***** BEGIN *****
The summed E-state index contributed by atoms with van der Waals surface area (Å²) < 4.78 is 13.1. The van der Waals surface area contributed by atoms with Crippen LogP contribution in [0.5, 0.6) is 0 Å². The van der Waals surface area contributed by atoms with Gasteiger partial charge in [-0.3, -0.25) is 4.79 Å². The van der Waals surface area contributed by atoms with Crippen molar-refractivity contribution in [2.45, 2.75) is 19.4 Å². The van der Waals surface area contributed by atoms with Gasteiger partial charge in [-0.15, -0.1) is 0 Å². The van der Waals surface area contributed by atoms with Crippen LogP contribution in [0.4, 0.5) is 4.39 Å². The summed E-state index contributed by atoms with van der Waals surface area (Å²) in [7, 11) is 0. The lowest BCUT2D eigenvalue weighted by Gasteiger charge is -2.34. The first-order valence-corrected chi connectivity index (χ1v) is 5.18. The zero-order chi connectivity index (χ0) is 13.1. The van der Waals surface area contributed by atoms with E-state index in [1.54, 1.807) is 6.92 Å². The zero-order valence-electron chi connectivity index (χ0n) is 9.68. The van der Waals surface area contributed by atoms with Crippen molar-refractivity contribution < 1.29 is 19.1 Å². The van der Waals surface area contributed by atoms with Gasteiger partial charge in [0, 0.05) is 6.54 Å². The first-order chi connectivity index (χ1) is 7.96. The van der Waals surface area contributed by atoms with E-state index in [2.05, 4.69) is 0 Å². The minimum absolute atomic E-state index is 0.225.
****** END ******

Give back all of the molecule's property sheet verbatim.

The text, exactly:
The summed E-state index contributed by atoms with van der Waals surface area (Å²) < 4.78 is 13.1. The van der Waals surface area contributed by atoms with Crippen LogP contribution in [0.5, 0.6) is 0 Å². The van der Waals surface area contributed by atoms with Gasteiger partial charge in [-0.3, -0.25) is 4.79 Å². The van der Waals surface area contributed by atoms with Crippen molar-refractivity contribution in [2.45, 2.75) is 19.4 Å². The van der Waals surface area contributed by atoms with Gasteiger partial charge in [-0.15, -0.1) is 0 Å². The van der Waals surface area contributed by atoms with Crippen LogP contribution in [0.4, 0.5) is 4.39 Å². The summed E-state index contributed by atoms with van der Waals surface area (Å²) in [7, 11) is 0. The lowest BCUT2D eigenvalue weighted by Gasteiger charge is -2.34. The first-order valence-corrected chi connectivity index (χ1v) is 5.18. The zero-order chi connectivity index (χ0) is 13.1. The van der Waals surface area contributed by atoms with E-state index in [1.54, 1.807) is 6.92 Å². The zero-order valence-electron chi connectivity index (χ0n) is 9.68. The van der Waals surface area contributed by atoms with Crippen molar-refractivity contribution < 1.29 is 19.1 Å². The van der Waals surface area contributed by atoms with Gasteiger partial charge in [0, 0.05) is 6.54 Å². The first-order chi connectivity index (χ1) is 7.96. The van der Waals surface area contributed by atoms with E-state index in [2.05, 4.69) is 0 Å². The minimum absolute atomic E-state index is 0.225.